Voyageur Trips 2010
Many half-day, one day and multi day trips are planned each year, visiting many beautiful locations in, and around, the Lower Mainland.
We continued tradition with the Second Annual Advent Pub Paddle with another visit to our "regular" - the Billy Miner in Haney
How do I join one of these trips?
Our regular club membership plus CKBC fee entitles you to join in the Voyageur recreational paddles. Or you can come try it out for the minimal drop-in fee. The club has PFDs and paddles for new members and drop-ins to use.
The date that reservations may be made is listed next to each event.
If you would like more information, please :
or email the contact listed
Thompson River Paddle Sept 10- 12, 2010.
The enthusiasm exhibited for this popular voyageur paddle-camp has not waned and for 3 years now those who have been fortunate enough to experience the exhilaration and adrenalin rush of the power of the mighty Thompson River make every effort to keep their calendar free for this amazing adventure.
On Sept. 10 an eager scouting crew of 6 with 2 voyageurs in tow behind the well-traveled Rawstron luxury coach, made their way through the spectacular Fraser Canyon to the outskirts of Spences Bridge in search of an unfamiliar and unmarked pullout that winds down to the banks of the Thompson.
Our hopeful destination of Martel was unavailable to us that weekend as DFO conducted research on that area of the river. Fortunately the convenient Juniper Beach campground was able to accommodate our group of unreserved campers and the clutter of our tents. By nightfall, all members arrived and our much needed sleep in anticipation of white-water paddling was challenged by the squeal and screech of the frequent trains that thundered only an arms’ length away.
Saturday morning was brilliant, the blue of the sky contrasted the magnificence of the barren landscape. It was a perfect day to traverse the haystacks and boils of the Thompson. Our revered leaders Ken and Brian Williams guided us expertly along the pristine beauty of these badlands. Hoodoo spires loomed overhead as protective sentinels above the sand cliffs that rose steeply from the river, the stillness broken by the frequent splash of fins from a record breaking salmon run. Lower than usual water levels did not diminish the power of the water as it rushed along and provided us with ample opportunity to test our skill to keep our voyageurs upright.
Successes were exhilarating, near spills were exciting and the frequent upsets were pure fun albeit humbling. The prowess of Brian’s and Ken’s skills were evident as they taught us to surf the big water in the boats, it was thrilling to accomplish and inspiring to observe. Brian’s tenacity to battle the river was amazing, his skill and control in the tandem even in a spill is captured in that awesome photo with the bow straight up out of the water.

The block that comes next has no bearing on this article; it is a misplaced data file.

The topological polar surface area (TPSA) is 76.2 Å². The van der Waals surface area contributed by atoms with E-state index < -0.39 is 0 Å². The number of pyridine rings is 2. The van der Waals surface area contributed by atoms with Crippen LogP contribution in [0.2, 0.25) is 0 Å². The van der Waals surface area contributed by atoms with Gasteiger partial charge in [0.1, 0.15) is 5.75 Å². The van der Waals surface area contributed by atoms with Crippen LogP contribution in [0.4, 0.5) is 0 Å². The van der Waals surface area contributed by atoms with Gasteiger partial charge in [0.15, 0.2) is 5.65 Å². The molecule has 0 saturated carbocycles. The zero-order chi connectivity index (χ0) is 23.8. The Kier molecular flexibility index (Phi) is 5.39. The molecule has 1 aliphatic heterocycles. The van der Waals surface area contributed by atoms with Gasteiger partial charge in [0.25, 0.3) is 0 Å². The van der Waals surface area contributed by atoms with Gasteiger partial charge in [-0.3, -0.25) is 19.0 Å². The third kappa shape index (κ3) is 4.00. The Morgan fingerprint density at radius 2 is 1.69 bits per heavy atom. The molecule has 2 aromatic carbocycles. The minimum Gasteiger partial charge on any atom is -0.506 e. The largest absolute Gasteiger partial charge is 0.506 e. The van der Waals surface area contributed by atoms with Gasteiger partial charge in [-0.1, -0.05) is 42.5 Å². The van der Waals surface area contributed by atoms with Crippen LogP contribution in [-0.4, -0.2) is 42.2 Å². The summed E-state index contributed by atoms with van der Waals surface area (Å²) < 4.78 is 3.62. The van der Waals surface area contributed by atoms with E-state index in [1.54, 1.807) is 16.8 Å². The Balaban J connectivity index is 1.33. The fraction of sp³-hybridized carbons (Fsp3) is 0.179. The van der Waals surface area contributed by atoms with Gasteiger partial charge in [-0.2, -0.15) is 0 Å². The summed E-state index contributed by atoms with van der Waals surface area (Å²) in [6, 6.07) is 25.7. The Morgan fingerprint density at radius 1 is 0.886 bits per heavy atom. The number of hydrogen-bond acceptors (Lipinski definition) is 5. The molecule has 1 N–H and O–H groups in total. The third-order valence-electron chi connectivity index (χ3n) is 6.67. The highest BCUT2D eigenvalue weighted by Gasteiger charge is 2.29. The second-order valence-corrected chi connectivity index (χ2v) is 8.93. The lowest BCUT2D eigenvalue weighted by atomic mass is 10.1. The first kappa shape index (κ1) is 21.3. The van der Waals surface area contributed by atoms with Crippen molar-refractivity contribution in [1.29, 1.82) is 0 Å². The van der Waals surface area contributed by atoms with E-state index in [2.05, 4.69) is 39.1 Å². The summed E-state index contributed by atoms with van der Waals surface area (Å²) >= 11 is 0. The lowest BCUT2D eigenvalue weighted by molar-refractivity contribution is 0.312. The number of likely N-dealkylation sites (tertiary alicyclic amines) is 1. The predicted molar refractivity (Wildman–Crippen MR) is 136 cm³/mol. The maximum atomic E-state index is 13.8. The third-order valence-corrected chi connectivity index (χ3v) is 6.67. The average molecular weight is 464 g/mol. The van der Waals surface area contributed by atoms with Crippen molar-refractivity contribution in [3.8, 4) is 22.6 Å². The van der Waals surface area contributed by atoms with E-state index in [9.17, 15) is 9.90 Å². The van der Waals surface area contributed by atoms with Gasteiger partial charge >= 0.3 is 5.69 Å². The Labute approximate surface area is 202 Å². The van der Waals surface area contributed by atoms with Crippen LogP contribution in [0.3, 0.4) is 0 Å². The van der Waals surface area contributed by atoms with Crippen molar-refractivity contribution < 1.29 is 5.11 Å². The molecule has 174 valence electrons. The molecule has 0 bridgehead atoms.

It was an unforgettable 2 days. The vista from the river is unique. There are no descriptions to do justice to the stark beauty of this dry land, tree-less rolling hills, tumbleweed, sagebrush and cacti, the blue-green clarity of the Thompson, eagles soaring, even the engineering marvel of the railroad chiseled in the barren cliffs and occasionally sheltered by tunnels into the rock.
White water paddling and swimming through the churning waves, the leap from the Walhachin bridge, the unrelenting, sleep disturbing trains, top it off with a resilient group of paddlers, friendship, laughter, good food and a respect for the unpredictable power of the Thompson River. Join us next year!
Brian’s tenacity to battle the river was amazing, his skill and control in the tandem even in a spill is captured in that awesome photo with the bow straight up out of the water.
Brigade's Day August 2nd, 2010
On the morning of July 31, 2010 ten members of the Fort Langley Canoe Club began their Brigade Day celebrations by launching two canoes into the Fraser River at Hope. It was the start of a two and a half day journey covering over 112 kilometres on the mighty river with the goal to reach Fort Langley on August 2, to commemorate the day the British Parliament passed an Act to establish the colony of British Columbia 152 years ago.
Our modern day voyageurs had the luxury of travelling without heavy loads of beaver pelts and furs and had the safety of lifejackets and cell phones. The river and the weather, however, don’t care what year it is and there were times on this voyage when the wind pushed back harder than the current carried forward and, if there was a break from paddling, the canoes lost ground.
The first night’s campsite was beside historic Harrison Mills, just a short paddle up the Harrison River from the Fraser where rain forced an early retreat into the small group of tents.
The second night’s camp was at Mission and in the next morning the two canoes became five with thirty-seven paddlers.
This enthusiastic group of modern voyageurs, carrying two acting-dignitaries, arrived at Fort Langley on schedule. Such an arrival in the 19th Century would have been met with a riotous welcome from many who were anxious for the latest news from the gold fields. In 2010 the banks of the Fraser, below the Fort, were lined with well-wishers who wanted to catch a glimpse of what the sight might have looked like, way back when, and capture it with digital cameras for posterity.